The First 90 Days
Doctors, this article is written to assist you with dismissing a new hire. Please note that this is not being written from a legal standpoint, as I am not an employment attorney. Michael Moore, Director of McKenzie’s HR Solutions, will be happy to answer your legal questions.
The most difficult task in owning your own business is “hiring and firing.” Many of you wait until the last minute to run the ad, even though your Schedule Coordinator told you 3 months ago that she was getting married and moving to Dallas. Now it is the day before her last day and you haven’t hired anyone yet! I am going to skip over all the steps involved in the hiring process, as we have addressed this issue more than once and Sally has written How To Hire The Best Dental Employee. Let’s go right to the part where you are going to offer the position to an applicant.
Prior to Hiring, a simple bullet-point checklist should be implemented to review the benefits, salary, etc. It keeps you on track so you don’t offer benefits that you don’t mean to. Offer them a copy and keep a copy for yourself. Spend a few dollars and run a background check, especially if they are going to be handling money. I would recommend you run a credit report as well. They have already given you permission to do so, hopefully, when they completed their application for employment. If they don’t give you the okay, what does that tell you? And don’t forget to call their previous employers.
So, here you are with the potential new hire sitting across from you for the final interview and invitation to join your team. You have an employment manual ready for them to review over the next few days, along with an acknowledgement that they have read and understood it. If you have to re-negotiate the original information on the checklist, do so and edit it with their signature and a copy for their employment file.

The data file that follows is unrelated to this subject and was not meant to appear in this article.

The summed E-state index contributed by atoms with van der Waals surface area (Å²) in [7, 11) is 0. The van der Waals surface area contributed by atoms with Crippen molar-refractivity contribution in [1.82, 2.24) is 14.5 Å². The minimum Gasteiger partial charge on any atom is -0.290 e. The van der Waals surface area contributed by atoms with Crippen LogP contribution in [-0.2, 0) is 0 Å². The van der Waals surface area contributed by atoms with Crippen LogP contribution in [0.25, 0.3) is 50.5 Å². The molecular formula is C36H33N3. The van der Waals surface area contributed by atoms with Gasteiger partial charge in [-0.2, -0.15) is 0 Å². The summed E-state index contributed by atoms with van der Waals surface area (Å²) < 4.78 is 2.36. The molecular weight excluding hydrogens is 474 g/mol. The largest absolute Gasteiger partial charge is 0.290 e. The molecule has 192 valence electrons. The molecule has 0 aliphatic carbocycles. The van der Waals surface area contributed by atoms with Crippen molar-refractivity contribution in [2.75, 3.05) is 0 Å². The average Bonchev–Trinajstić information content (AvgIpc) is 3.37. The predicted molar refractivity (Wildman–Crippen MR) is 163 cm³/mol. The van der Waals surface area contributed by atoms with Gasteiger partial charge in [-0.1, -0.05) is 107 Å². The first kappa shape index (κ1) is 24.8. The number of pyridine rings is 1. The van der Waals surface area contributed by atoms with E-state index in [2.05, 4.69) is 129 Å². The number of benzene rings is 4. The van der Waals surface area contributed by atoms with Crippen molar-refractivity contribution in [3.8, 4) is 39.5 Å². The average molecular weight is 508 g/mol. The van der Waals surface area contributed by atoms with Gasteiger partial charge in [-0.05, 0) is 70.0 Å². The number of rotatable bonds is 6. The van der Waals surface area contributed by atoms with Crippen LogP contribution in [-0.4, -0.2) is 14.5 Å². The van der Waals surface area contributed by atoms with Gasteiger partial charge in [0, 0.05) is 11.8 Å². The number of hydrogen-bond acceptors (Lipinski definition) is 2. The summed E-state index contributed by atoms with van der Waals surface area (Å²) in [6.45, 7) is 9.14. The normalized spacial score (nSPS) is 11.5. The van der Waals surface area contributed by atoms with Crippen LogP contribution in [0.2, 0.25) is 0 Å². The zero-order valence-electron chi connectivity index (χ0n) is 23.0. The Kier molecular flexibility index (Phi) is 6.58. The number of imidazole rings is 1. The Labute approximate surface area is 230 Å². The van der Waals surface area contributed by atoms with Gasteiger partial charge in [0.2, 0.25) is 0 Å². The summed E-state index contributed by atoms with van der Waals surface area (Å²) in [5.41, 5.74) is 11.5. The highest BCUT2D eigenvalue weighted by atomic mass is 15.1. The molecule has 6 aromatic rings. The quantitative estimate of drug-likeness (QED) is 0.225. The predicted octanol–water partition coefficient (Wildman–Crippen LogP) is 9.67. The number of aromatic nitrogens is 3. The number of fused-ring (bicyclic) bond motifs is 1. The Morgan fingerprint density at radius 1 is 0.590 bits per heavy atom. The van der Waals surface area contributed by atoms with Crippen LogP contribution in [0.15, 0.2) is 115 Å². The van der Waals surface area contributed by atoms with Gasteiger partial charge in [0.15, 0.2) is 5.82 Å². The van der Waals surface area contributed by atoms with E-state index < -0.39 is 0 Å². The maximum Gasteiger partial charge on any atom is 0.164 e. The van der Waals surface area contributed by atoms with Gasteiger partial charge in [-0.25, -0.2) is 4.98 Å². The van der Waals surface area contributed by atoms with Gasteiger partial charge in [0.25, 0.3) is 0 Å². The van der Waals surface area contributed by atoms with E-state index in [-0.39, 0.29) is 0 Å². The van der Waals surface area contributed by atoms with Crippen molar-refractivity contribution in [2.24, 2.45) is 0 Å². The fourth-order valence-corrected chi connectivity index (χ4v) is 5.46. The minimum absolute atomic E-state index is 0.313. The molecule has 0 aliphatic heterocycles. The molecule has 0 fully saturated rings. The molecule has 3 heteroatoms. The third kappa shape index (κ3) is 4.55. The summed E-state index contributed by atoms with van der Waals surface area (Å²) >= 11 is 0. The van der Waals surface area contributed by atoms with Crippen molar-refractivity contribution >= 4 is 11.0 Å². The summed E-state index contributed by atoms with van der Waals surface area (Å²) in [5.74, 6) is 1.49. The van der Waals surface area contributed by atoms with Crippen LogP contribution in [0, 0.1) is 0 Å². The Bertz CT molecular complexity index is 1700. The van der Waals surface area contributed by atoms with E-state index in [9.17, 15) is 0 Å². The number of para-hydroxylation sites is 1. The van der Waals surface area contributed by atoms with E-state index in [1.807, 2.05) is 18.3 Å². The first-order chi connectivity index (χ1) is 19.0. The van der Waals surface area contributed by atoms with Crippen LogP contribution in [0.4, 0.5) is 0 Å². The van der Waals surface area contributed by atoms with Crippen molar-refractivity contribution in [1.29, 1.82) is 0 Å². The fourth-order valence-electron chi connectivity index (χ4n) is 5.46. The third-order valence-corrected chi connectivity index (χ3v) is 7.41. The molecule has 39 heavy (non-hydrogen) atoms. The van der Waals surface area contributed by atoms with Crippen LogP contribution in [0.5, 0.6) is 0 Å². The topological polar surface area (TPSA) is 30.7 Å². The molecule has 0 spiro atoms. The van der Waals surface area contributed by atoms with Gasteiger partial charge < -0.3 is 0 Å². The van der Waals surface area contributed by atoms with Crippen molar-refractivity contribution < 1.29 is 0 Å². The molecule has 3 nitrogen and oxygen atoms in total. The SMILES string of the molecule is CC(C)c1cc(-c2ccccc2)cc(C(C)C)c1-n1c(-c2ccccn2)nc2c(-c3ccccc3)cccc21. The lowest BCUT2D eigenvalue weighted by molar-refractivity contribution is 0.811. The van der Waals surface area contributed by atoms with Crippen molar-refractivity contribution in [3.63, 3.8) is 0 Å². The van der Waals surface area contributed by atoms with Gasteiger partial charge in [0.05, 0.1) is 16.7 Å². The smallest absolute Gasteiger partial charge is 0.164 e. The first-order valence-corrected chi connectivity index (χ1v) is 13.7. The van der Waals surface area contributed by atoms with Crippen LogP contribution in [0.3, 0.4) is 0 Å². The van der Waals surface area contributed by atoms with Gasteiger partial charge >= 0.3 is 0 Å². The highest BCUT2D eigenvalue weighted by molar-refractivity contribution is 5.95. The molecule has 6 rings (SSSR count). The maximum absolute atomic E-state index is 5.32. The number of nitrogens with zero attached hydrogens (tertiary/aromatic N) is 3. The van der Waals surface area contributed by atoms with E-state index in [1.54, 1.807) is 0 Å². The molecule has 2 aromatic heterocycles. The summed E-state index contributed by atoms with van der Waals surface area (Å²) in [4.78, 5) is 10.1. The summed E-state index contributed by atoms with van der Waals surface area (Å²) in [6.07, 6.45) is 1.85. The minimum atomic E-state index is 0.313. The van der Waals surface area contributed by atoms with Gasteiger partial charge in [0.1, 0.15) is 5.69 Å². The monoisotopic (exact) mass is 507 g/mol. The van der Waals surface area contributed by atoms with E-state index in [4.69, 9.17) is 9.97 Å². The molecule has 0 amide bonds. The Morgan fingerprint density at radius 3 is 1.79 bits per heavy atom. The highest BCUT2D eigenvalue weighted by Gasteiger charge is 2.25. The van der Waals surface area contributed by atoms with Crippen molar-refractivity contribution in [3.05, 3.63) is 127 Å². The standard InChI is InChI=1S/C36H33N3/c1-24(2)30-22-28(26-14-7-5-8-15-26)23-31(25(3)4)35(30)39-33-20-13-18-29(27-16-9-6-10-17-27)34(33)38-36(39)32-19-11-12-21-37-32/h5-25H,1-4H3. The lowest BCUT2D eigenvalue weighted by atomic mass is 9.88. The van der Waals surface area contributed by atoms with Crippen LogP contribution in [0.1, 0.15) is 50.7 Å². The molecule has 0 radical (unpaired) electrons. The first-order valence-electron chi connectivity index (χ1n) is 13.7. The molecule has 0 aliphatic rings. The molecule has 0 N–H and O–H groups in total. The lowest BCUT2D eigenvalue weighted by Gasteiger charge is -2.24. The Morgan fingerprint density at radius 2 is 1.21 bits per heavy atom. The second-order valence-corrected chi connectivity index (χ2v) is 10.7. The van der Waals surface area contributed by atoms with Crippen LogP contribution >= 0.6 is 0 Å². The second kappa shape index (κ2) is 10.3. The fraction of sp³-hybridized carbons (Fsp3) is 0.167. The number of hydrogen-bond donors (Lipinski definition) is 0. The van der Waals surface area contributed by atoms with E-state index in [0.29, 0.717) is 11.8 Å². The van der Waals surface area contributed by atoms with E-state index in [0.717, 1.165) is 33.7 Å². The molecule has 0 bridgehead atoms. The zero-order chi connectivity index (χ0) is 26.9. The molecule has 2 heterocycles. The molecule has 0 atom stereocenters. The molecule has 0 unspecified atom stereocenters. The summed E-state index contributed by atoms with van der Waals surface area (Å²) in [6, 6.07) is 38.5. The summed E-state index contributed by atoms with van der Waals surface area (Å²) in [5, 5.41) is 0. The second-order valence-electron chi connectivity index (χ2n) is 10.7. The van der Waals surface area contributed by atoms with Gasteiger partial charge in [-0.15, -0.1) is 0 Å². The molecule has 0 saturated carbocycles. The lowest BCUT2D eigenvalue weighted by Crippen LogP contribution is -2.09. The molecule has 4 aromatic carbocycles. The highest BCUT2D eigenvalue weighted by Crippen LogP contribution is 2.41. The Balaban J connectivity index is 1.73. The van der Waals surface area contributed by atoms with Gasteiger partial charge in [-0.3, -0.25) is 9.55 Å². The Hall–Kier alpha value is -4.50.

I understand that most states are a “right to fire” or “at will” state. However, this doesn’t make it any easier for you to fire an employee - the state doesn’t send someone in to do the dirty work for you! Let’s talk about how to set the ground rules to make it easier for you to do this.
Now you may be saying that this is like having a “prenuptial” agreement. You are already assuming that you are going to fire this new employee. I am sure that you have made your decision based on the completion of your due diligence, but there is still no guarantee that this new employee is going to work out. There is also no guarantee that they are going to want to stay, either. So let’s make it easy for both parties to “pull the plug” if either of you are not happy with one another. Explain to the new employee how the 90-day Probationary Period works. I will preempt this by saying that this will probably not remove you from paying unemployment should they file after you dismiss them.
Typically, new employees are not eligible for most benefits during their Probationary Period, but this is up to you. If you have a retirement plan, there are usually guidelines that will determine when they are eligible to participate. I would also suggest that you not invest in uniforms for the new employee at this point, especially if they are embroidered with their name on them.
Here is the important part and an example of the script: “Susie, your first 90 days here are considered a Probationary Period. This means that if for any reason you feel our office is not a good fit for you, the hours are too long, the drive is too far, or my breath smells, you are not required to give a notice. Simply tell me that it is not going to work out and we will part as friends. This is also true for me. Should I feel that we are not going to be a good fit for whatever reason, I will indicate so, have your final paycheck ready and we will part as friends. Does this sound fair?”
Now why would I suggest that you have this conversation? Because IF you discover after a couple of weeks that your new hire is not going to work out, it makes the dismissal much easier for you. Here is the script: “Susie, as you recall when I hired you, we both agreed to the guidelines of the Probationary Period. Unfortunately, it appears that this isn’t going to work out. Thank you for your time with us and I wish you well. I have prepared your final paycheck. Do you have any personal belongings that you need to get?”
Don’t wait forever to do this. The longer you wait, the more the employee wonders why you waited so long. It is much easier to do it early on rather than later - trust me!Forward this article to a friend
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